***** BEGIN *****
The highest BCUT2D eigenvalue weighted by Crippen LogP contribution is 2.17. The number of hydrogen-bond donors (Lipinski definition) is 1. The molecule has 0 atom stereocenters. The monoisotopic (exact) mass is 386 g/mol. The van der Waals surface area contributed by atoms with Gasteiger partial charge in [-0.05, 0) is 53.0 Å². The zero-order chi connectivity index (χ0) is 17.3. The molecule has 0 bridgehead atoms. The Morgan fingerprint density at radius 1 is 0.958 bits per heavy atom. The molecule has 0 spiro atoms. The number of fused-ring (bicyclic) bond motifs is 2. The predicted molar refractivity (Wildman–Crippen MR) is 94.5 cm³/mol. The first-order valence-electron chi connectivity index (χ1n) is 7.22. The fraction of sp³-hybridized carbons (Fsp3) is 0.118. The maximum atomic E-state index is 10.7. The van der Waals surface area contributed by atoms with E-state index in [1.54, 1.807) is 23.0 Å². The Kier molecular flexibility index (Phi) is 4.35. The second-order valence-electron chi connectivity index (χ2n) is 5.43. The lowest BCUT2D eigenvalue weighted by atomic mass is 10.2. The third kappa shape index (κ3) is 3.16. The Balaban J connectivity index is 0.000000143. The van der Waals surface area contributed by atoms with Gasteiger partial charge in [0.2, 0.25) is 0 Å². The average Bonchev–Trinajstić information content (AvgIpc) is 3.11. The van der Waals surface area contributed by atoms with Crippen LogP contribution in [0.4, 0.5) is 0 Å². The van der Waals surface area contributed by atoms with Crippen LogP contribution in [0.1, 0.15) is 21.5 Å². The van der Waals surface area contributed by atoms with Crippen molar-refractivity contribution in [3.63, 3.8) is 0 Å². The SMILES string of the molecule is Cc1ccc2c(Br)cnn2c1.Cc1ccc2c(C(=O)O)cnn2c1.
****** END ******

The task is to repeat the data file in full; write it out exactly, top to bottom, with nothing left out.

The highest BCUT2D eigenvalue weighted by Crippen LogP contribution is 2.17. The number of hydrogen-bond donors (Lipinski definition) is 1. The molecule has 0 atom stereocenters. The monoisotopic (exact) mass is 386 g/mol. The van der Waals surface area contributed by atoms with Gasteiger partial charge in [-0.05, 0) is 53.0 Å². The zero-order chi connectivity index (χ0) is 17.3. The molecule has 0 bridgehead atoms. The Morgan fingerprint density at radius 1 is 0.958 bits per heavy atom. The molecule has 0 spiro atoms. The number of fused-ring (bicyclic) bond motifs is 2. The predicted molar refractivity (Wildman–Crippen MR) is 94.5 cm³/mol. The first-order valence-electron chi connectivity index (χ1n) is 7.22. The fraction of sp³-hybridized carbons (Fsp3) is 0.118. The maximum atomic E-state index is 10.7. The van der Waals surface area contributed by atoms with E-state index in [1.54, 1.807) is 23.0 Å². The Kier molecular flexibility index (Phi) is 4.35. The second-order valence-electron chi connectivity index (χ2n) is 5.43. The lowest BCUT2D eigenvalue weighted by atomic mass is 10.2. The third kappa shape index (κ3) is 3.16. The Balaban J connectivity index is 0.000000143. The van der Waals surface area contributed by atoms with Gasteiger partial charge in [0.2, 0.25) is 0 Å². The average Bonchev–Trinajstić information content (AvgIpc) is 3.11. The van der Waals surface area contributed by atoms with Crippen LogP contribution in [0.4, 0.5) is 0 Å². The van der Waals surface area contributed by atoms with Crippen LogP contribution in [0.1, 0.15) is 21.5 Å². The van der Waals surface area contributed by atoms with Crippen molar-refractivity contribution in [3.63, 3.8) is 0 Å². The SMILES string of the molecule is Cc1ccc2c(Br)cnn2c1.Cc1ccc2c(C(=O)O)cnn2c1.